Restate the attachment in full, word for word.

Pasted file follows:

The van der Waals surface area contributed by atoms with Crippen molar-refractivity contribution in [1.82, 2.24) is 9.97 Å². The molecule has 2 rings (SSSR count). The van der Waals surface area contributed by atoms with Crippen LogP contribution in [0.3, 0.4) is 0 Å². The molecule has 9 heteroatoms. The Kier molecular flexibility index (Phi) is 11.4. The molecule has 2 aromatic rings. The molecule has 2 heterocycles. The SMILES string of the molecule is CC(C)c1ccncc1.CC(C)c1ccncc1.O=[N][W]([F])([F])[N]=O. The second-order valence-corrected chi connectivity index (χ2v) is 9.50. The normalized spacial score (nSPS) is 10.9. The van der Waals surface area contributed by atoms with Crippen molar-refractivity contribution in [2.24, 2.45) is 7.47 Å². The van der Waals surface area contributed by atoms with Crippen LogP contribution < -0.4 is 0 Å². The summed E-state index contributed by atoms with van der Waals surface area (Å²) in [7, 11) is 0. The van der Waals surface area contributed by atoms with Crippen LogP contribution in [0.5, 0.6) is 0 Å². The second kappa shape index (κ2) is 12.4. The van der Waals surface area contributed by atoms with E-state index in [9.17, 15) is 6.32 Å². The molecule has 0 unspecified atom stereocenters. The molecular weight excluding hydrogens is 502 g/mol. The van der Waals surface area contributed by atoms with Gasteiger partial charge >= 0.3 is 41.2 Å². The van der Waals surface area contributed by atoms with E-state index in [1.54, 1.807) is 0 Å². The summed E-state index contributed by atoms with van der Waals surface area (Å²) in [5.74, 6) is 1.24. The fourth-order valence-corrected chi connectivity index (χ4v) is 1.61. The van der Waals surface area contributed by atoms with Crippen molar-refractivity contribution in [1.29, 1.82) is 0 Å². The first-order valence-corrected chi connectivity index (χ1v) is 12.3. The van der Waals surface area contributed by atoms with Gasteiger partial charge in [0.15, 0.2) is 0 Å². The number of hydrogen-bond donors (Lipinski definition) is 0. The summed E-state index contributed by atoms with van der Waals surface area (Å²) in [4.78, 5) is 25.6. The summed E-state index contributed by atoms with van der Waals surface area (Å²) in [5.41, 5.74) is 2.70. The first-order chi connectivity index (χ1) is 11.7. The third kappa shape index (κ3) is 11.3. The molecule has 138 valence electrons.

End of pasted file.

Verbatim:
The van der Waals surface area contributed by atoms with Crippen molar-refractivity contribution in [1.82, 2.24) is 9.97 Å². The molecule has 2 rings (SSSR count). The van der Waals surface area contributed by atoms with Crippen LogP contribution in [0.3, 0.4) is 0 Å². The molecule has 9 heteroatoms. The Kier molecular flexibility index (Phi) is 11.4. The molecule has 2 aromatic rings. The molecule has 2 heterocycles. The SMILES string of the molecule is CC(C)c1ccncc1.CC(C)c1ccncc1.O=[N][W]([F])([F])[N]=O. The second-order valence-corrected chi connectivity index (χ2v) is 9.50. The normalized spacial score (nSPS) is 10.9. The van der Waals surface area contributed by atoms with Crippen molar-refractivity contribution in [2.24, 2.45) is 7.47 Å². The van der Waals surface area contributed by atoms with Crippen LogP contribution < -0.4 is 0 Å². The summed E-state index contributed by atoms with van der Waals surface area (Å²) in [7, 11) is 0. The van der Waals surface area contributed by atoms with Crippen LogP contribution in [0.5, 0.6) is 0 Å². The second kappa shape index (κ2) is 12.4. The van der Waals surface area contributed by atoms with E-state index in [9.17, 15) is 6.32 Å². The molecule has 0 unspecified atom stereocenters. The molecular weight excluding hydrogens is 502 g/mol. The van der Waals surface area contributed by atoms with Gasteiger partial charge >= 0.3 is 41.2 Å². The van der Waals surface area contributed by atoms with E-state index in [1.54, 1.807) is 0 Å². The summed E-state index contributed by atoms with van der Waals surface area (Å²) in [5.74, 6) is 1.24. The fourth-order valence-corrected chi connectivity index (χ4v) is 1.61. The van der Waals surface area contributed by atoms with Crippen molar-refractivity contribution in [1.29, 1.82) is 0 Å². The first-order valence-corrected chi connectivity index (χ1v) is 12.3. The van der Waals surface area contributed by atoms with Gasteiger partial charge in [0.15, 0.2) is 0 Å². The number of hydrogen-bond donors (Lipinski definition) is 0. The summed E-state index contributed by atoms with van der Waals surface area (Å²) in [4.78, 5) is 25.6. The summed E-state index contributed by atoms with van der Waals surface area (Å²) in [5.41, 5.74) is 2.70. The first-order chi connectivity index (χ1) is 11.7. The third kappa shape index (κ3) is 11.3. The molecule has 138 valence electrons.